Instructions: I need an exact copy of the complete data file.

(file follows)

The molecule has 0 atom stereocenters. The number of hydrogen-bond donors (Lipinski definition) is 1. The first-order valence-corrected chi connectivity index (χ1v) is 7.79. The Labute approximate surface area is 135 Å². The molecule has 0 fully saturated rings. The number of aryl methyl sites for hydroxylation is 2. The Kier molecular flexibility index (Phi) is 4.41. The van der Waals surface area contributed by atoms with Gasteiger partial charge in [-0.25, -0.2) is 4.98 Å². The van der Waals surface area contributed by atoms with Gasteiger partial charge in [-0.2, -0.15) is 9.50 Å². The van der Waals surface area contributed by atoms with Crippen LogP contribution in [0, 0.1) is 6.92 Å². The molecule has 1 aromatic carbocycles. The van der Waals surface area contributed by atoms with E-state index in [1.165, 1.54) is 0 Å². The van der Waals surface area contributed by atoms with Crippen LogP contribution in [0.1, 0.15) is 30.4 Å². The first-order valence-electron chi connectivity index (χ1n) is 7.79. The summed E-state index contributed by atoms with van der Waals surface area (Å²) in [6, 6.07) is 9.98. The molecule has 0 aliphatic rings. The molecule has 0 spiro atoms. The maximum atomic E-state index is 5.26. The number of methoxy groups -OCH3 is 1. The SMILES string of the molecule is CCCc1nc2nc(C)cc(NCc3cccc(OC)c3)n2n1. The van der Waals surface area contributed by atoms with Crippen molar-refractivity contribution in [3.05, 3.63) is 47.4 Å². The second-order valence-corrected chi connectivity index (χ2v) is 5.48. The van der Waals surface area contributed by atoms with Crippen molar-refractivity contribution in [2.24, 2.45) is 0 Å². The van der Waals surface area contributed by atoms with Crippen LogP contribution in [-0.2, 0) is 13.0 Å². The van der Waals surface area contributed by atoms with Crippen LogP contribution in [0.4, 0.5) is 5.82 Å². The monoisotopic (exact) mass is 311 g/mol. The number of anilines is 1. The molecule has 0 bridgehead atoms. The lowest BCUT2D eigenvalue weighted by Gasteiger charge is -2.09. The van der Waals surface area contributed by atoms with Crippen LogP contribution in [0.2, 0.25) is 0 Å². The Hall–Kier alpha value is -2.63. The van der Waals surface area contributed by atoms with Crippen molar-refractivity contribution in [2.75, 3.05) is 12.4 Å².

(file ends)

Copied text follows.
The molecule has 0 atom stereocenters. The number of hydrogen-bond donors (Lipinski definition) is 1. The first-order valence-corrected chi connectivity index (χ1v) is 7.79. The Labute approximate surface area is 135 Å². The molecule has 0 fully saturated rings. The number of aryl methyl sites for hydroxylation is 2. The Kier molecular flexibility index (Phi) is 4.41. The van der Waals surface area contributed by atoms with Gasteiger partial charge in [-0.25, -0.2) is 4.98 Å². The van der Waals surface area contributed by atoms with Gasteiger partial charge in [-0.2, -0.15) is 9.50 Å². The van der Waals surface area contributed by atoms with Crippen LogP contribution in [0, 0.1) is 6.92 Å². The molecule has 1 aromatic carbocycles. The van der Waals surface area contributed by atoms with E-state index in [1.165, 1.54) is 0 Å². The van der Waals surface area contributed by atoms with Crippen LogP contribution in [0.1, 0.15) is 30.4 Å². The first-order valence-electron chi connectivity index (χ1n) is 7.79. The summed E-state index contributed by atoms with van der Waals surface area (Å²) in [6, 6.07) is 9.98. The molecule has 0 aliphatic rings. The molecule has 0 spiro atoms. The maximum atomic E-state index is 5.26. The number of methoxy groups -OCH3 is 1. The SMILES string of the molecule is CCCc1nc2nc(C)cc(NCc3cccc(OC)c3)n2n1. The van der Waals surface area contributed by atoms with Crippen molar-refractivity contribution in [3.05, 3.63) is 47.4 Å². The second-order valence-corrected chi connectivity index (χ2v) is 5.48. The van der Waals surface area contributed by atoms with Crippen molar-refractivity contribution in [2.24, 2.45) is 0 Å². The van der Waals surface area contributed by atoms with Crippen LogP contribution in [-0.2, 0) is 13.0 Å². The van der Waals surface area contributed by atoms with Crippen LogP contribution in [0.4, 0.5) is 5.82 Å². The monoisotopic (exact) mass is 311 g/mol. The number of anilines is 1. The molecule has 0 bridgehead atoms. The lowest BCUT2D eigenvalue weighted by Gasteiger charge is -2.09. The van der Waals surface area contributed by atoms with Crippen LogP contribution in [0.2, 0.25) is 0 Å². The Hall–Kier alpha value is -2.63. The van der Waals surface area contributed by atoms with Crippen molar-refractivity contribution in [2.75, 3.05) is 12.4 Å².